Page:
Yesterday there was a news item indicating that iPod “fatigue” was setting in. And, presumably, broadcasters should take this as a good sign.
This conclusion seems to be based on observations that some college students increasingly feel they don’t have the time to update the darn thing and as a result its value is diminished – hence the “fatigue.”
First, the evidence for this may be anecdotal, since no statistics were noted to prove it.
Second, what do you call an iPod with your favorite music that isn’t updated all that often? Sounds like “radio,” doesn’t it?
Third, the sales of iPods and other mp3 players speak volumes about which way the trend wind is blowing. In fact, I remember reading that the new Nano is the number one item on consumers’ tech wish list this Christmas. Yeah, I know, fatigue in use and fatigue in sales are not the same thing. But don’t confuse a transition from hysterical to normal use for “fatigue.”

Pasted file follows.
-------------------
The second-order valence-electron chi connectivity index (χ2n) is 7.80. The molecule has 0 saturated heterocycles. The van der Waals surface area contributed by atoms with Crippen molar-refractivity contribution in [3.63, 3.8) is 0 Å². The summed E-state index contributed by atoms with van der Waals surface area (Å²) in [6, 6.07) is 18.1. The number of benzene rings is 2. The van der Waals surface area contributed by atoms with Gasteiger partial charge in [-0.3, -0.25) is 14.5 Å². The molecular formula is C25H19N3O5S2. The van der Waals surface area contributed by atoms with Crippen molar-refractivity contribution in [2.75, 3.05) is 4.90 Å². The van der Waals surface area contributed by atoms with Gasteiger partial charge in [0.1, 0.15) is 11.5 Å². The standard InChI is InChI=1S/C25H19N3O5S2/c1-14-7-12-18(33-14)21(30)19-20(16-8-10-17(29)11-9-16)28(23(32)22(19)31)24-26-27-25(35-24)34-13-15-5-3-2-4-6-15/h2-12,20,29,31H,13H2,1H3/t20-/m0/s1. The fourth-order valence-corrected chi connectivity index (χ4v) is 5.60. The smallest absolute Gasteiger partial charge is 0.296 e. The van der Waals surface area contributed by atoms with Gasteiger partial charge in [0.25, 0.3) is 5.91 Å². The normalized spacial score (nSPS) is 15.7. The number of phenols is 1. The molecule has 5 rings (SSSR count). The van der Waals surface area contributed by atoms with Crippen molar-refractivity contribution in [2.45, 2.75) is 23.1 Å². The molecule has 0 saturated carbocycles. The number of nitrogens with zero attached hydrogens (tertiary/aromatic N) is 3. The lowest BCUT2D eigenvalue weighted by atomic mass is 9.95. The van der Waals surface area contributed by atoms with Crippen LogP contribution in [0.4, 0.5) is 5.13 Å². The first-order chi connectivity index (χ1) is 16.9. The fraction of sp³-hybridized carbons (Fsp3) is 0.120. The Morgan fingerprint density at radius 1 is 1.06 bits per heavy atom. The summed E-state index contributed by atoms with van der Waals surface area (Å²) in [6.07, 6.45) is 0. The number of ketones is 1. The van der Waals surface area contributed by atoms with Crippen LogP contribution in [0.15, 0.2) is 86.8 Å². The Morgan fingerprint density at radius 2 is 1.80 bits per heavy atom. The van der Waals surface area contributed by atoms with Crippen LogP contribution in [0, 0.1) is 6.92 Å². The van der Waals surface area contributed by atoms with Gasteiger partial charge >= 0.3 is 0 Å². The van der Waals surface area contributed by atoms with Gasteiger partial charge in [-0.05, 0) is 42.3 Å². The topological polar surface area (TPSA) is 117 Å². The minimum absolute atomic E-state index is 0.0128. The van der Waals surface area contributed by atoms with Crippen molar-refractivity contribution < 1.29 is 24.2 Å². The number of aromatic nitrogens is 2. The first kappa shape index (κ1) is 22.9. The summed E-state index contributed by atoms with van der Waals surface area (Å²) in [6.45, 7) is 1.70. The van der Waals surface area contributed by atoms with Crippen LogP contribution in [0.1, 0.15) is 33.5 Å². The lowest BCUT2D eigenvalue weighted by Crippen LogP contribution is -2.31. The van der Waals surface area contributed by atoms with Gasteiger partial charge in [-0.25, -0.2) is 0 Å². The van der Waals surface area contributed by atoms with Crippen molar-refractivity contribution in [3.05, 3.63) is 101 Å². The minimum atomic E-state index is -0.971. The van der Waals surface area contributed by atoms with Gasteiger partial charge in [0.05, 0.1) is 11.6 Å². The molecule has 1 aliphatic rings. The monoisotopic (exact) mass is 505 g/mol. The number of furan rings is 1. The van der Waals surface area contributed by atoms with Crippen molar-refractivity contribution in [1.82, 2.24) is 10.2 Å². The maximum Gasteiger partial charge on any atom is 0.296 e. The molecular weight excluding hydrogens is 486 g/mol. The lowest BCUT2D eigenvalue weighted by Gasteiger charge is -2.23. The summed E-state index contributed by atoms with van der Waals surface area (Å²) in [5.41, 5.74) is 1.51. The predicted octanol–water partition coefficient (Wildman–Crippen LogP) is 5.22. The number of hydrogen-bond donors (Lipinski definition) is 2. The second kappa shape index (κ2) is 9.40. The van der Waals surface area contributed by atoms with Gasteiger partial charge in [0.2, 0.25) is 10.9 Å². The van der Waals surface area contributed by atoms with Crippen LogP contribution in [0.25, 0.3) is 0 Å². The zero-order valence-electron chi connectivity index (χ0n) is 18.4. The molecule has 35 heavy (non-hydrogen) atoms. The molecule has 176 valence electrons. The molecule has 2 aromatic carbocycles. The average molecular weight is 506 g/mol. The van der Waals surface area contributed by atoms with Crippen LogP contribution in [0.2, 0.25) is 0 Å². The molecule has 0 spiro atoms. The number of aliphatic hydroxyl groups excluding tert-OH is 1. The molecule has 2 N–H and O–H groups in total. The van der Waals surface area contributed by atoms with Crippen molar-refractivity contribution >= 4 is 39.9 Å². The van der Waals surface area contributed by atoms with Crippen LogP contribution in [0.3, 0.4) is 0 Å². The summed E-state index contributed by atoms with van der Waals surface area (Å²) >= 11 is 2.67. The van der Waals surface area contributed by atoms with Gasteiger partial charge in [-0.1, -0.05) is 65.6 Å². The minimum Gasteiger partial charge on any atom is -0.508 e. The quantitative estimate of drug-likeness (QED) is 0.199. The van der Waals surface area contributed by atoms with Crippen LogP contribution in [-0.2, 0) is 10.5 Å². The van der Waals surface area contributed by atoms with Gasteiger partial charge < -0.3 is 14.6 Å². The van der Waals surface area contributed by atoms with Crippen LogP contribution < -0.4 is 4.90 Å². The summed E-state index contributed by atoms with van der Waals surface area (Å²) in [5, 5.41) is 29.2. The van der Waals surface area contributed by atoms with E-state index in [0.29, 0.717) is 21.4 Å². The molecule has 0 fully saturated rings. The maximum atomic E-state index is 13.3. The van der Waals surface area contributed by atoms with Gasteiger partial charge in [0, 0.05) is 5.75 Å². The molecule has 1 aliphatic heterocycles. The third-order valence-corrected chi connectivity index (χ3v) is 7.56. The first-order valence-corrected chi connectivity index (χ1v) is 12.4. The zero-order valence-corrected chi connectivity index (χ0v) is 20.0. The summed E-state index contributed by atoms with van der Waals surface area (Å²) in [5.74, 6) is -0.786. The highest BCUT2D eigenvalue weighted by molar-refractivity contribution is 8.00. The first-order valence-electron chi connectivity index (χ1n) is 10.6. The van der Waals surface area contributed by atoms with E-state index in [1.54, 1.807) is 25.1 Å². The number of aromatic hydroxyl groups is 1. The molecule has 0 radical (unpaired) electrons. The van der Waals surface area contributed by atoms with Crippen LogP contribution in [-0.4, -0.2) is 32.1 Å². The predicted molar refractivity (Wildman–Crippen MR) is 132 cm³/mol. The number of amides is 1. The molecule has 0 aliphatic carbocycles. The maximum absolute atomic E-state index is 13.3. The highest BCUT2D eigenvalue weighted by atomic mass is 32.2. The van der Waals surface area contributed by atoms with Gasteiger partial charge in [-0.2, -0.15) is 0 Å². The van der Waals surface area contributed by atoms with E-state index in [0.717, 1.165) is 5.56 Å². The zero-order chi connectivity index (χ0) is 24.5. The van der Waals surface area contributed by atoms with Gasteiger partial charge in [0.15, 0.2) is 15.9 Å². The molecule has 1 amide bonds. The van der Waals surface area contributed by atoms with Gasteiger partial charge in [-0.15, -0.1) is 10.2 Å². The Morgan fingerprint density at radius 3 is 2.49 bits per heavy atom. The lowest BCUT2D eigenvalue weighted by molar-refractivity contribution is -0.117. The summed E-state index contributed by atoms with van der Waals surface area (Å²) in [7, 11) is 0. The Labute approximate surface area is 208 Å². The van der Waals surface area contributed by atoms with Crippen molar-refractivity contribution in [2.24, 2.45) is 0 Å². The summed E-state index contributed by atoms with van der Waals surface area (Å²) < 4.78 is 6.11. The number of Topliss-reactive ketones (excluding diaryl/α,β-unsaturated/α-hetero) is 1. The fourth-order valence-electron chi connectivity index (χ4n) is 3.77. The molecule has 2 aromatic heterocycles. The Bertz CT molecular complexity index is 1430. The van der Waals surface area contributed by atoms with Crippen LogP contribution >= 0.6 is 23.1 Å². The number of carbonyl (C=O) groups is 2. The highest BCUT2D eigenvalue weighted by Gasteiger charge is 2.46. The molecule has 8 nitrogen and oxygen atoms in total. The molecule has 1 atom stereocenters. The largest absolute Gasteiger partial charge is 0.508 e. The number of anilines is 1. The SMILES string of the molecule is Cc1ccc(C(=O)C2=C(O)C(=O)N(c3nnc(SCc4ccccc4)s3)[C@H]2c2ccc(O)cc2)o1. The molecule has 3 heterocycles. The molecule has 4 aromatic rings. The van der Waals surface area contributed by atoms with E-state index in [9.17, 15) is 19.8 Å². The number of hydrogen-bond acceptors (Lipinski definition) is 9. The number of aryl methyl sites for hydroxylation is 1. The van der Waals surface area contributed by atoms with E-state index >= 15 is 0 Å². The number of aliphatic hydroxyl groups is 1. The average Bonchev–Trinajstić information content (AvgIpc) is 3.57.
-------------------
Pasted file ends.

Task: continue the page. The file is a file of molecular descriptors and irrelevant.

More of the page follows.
Fourth, anyone who has ever been or researched a youth knows that whenever something becomes a popular (and especially popular adult) phenomenon it is very cool to tell a researcher that this phenomenon is uncool. This, in fact, is why Apple keeps minting new versions of their cash cow – to stay one step ahead of the backlash.
A constant theme of this blog is not to take superficial feedback at face value. Read between the lines and, most importantly, check the sales figures.
Anyone who assumes that iPods have anything in common with CB radios does not understand the fundamental forces driving the popularity of the product. And anyone concluding that presumed iPod fatigue can be linked to presumed HD radio success is connecting the wrong dots.